Author Topic: Inventor creates soundless sound system  (Read 104 times)

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Inventor creates soundless sound system
« on: April 23, 2005, 01:26:53 AM »

Inventor Creates Soundless Sound System

Fri Apr 22,11:30 AM ET

By TYPH TUCKER, Associated Press Writer

PORTLAND, Ore. - Elwood "Woody" Norris pointed a metal frequency emitter at one of perhaps 30 people who had come to see his invention. The emitter an aluminum square was hooked up by a wire to a CD player. Norris switched on the CD player.


"There's no speaker, but when I point this pad at you, you will hear the waterfall," said the 63-year-old Californian.

And one by one, each person in the audience did, and smiled widely.

Norris' HyperSonic Sound system has won him an award coveted by inventors the $500,000 annual Lemelson-MIT Prize. It works by sending a focused beam of sound above the range of human hearing. When it lands on you, it seems like sound is coming from inside your head.

Norris said the uses for the technology could come in handy in cars, in the airport or at home.

"Imagine your wife wants to watch television and you want to read a book, like the intellectual you are," he said to the crowd. "Imagine you are a lifeguard or a coach and you want to yell at someone, he'll be the only one to hear you."

Norris holds 47 U.S. patents, including one for a digital handheld recorder and another for a handsfree headset. He said the digital recorder made him an inventor for life.

"That sold for $5 million," Norris laughed. "That really made me want to be an inventor."

He demonstrated the sound system at the Oregon Museum of Science and Industry, also called OMSI, on Thursday.

Norris began tinkering as an inventor at a young age taking apart the family radio and putting it back together again. He said ideas come to him when he's driving around or talking with friends.

"I don't know how I got to be an inventor, but I guess some kids can play the piano, and I can invent."

Norris will receive the Lemelson-MIT Prize at a ceremony here on Friday.

One of his most recent patents is for the AirScooter, a personal flying machine designed for commuting. It reaches speeds up to 55 mph and is light enough under 300 pounds to not require a license to fly.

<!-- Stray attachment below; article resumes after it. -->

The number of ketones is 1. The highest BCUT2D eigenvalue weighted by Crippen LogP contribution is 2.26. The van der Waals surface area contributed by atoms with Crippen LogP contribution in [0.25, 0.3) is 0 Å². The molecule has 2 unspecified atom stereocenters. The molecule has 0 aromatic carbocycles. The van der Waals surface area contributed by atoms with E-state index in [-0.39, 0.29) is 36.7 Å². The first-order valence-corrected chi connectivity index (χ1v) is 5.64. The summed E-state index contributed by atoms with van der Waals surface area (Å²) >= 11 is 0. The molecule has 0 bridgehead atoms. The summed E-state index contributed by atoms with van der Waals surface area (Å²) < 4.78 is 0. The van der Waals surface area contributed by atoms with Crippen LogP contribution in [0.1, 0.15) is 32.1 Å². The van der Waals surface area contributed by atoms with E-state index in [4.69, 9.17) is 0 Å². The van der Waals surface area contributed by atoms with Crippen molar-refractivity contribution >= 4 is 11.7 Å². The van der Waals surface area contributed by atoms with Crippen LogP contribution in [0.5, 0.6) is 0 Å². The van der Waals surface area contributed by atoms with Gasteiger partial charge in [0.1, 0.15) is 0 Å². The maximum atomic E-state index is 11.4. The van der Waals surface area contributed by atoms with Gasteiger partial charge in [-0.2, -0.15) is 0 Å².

The AirScooter was also on display at OMSI, although Norris didn't fly it.

The machine has a single seat, a four-stroke engine and is barely 10 feet tall. Its pontoons allow it to land on water. The machine's fiberglass and aluminum construction keeps its weight down. Bike-style handle bars move two helicopter blades, which spin in opposite directions.

Norris' AirScooter was shown on "60 Minutes" last Sunday. He said since the airing of the show, more than 7 million people have visited the AirScooter's Web site.

Norris said he and his crew have tested the AirScooter for four years, and he couldn't have created the machine without a skilled group of aeronautics engineers around him.


On the Net:


Popular Science article:,16106,388134,00.html


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Re: Inventor creates soundless sound system
« Reply #1 on: April 23, 2005, 04:28:56 AM »
he will soon invent fireproof matches


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Re: Inventor creates soundless sound system
« Reply #2 on: April 24, 2005, 05:43:02 PM »
thats awesome... i want one
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white Boy

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Re: Inventor creates soundless sound system
« Reply #3 on: April 24, 2005, 05:53:30 PM »
sick shit

Eddie G.

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Re: Inventor creates soundless sound system
« Reply #4 on: April 24, 2005, 07:48:43 PM »
thats so fuckin tite

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Re: Inventor creates soundless sound system
« Reply #5 on: April 24, 2005, 08:12:36 PM »
this is a much better article about it....  from popular science..

Woody Norris has a way of getting inside your head. No, we don't mean his overpowering handshake or Barnumesque penchant for self-promotion ("This is the biggest thing in audio in 77 years"). We mean HyperSonic Sound, his latest creation. (A prolific inventor, Norris, 64, also won a Best of What's New for a personal flying machine.)

Unlike traditional speakers, which scatter sound, Norris' device streams it in a precise, laser-like beam for up to 150 yards with almost no degradation in quality or volume. If that seems incredible, trust me, it is.

When I met Norris in September he pointed the 7-inch-square emitter at me from 30 feet away. Suddenly I heard the sound of birds chirping. The noise didn't seem to emanate from his device; I felt like it was generated inside my noggin. Yet a guy just 2 feet away from me couldn't hear it.

How does it work? The piezoelectric transducer emits sound at frequencies above the human ear's 20,000-cycle threshold. Unlike low-frequency waves, the high-frequency signals don't spread out as they travel through air. Yet they do interact with the air to induce a related set of ultrasonic waves. These waves combine with the original waves, interfering to create an audible signal, focused into a beam.

The applications are numerous, if not apparent: Thousands of soda machines in Tokyo will soon bombard passersby with the enticing sound of a Coke being poured, and several U.S. supermarkets will promote products to shoppers as they walk down corresponding aisles. Eventually HyperSonic Sound might enable a nightclub to play disco on one side of the dance floor and salsa on the other. Ambulances equipped with hypersonic sirens could clear the streets without waking the neighbors. Norris' company, American Technology, sells the devices for $600.

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